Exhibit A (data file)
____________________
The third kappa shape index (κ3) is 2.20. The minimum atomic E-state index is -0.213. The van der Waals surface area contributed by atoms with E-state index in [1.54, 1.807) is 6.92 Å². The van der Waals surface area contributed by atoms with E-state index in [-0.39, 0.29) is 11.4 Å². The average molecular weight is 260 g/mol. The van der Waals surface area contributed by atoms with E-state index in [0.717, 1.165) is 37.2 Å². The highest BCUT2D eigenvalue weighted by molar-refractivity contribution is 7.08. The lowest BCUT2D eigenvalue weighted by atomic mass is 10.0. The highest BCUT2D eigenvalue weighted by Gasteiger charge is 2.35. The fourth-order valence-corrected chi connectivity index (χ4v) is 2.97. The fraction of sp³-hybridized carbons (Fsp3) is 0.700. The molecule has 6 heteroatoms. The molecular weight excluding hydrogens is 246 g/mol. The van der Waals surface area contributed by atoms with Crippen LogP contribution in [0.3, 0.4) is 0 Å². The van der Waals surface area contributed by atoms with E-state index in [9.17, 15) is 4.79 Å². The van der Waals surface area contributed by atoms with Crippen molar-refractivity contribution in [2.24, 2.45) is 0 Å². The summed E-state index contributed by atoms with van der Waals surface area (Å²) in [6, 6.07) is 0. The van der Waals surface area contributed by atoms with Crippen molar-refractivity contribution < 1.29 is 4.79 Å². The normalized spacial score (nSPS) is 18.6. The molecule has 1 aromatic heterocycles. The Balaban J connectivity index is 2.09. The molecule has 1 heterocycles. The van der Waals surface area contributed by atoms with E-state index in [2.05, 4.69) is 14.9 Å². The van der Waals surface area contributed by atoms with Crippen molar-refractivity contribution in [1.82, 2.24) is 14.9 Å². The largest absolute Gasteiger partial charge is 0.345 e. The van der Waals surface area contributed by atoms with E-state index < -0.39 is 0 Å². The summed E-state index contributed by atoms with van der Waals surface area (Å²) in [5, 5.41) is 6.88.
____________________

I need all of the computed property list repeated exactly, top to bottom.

The third kappa shape index (κ3) is 2.20. The minimum atomic E-state index is -0.213. The van der Waals surface area contributed by atoms with E-state index in [1.54, 1.807) is 6.92 Å². The van der Waals surface area contributed by atoms with E-state index in [-0.39, 0.29) is 11.4 Å². The average molecular weight is 260 g/mol. The van der Waals surface area contributed by atoms with E-state index in [0.717, 1.165) is 37.2 Å². The highest BCUT2D eigenvalue weighted by molar-refractivity contribution is 7.08. The lowest BCUT2D eigenvalue weighted by atomic mass is 10.0. The highest BCUT2D eigenvalue weighted by Gasteiger charge is 2.35. The fourth-order valence-corrected chi connectivity index (χ4v) is 2.97. The fraction of sp³-hybridized carbons (Fsp3) is 0.700. The molecule has 6 heteroatoms. The molecular weight excluding hydrogens is 246 g/mol. The van der Waals surface area contributed by atoms with Crippen LogP contribution in [0.3, 0.4) is 0 Å². The van der Waals surface area contributed by atoms with E-state index in [9.17, 15) is 4.79 Å². The van der Waals surface area contributed by atoms with Crippen molar-refractivity contribution in [2.24, 2.45) is 0 Å². The summed E-state index contributed by atoms with van der Waals surface area (Å²) in [6, 6.07) is 0. The van der Waals surface area contributed by atoms with Crippen molar-refractivity contribution < 1.29 is 4.79 Å². The normalized spacial score (nSPS) is 18.6. The molecule has 1 aromatic heterocycles. The Balaban J connectivity index is 2.09. The molecule has 1 heterocycles. The van der Waals surface area contributed by atoms with E-state index in [2.05, 4.69) is 14.9 Å². The van der Waals surface area contributed by atoms with Crippen molar-refractivity contribution in [1.82, 2.24) is 14.9 Å². The largest absolute Gasteiger partial charge is 0.345 e. The van der Waals surface area contributed by atoms with E-state index < -0.39 is 0 Å². The summed E-state index contributed by atoms with van der Waals surface area (Å²) in [5, 5.41) is 6.88.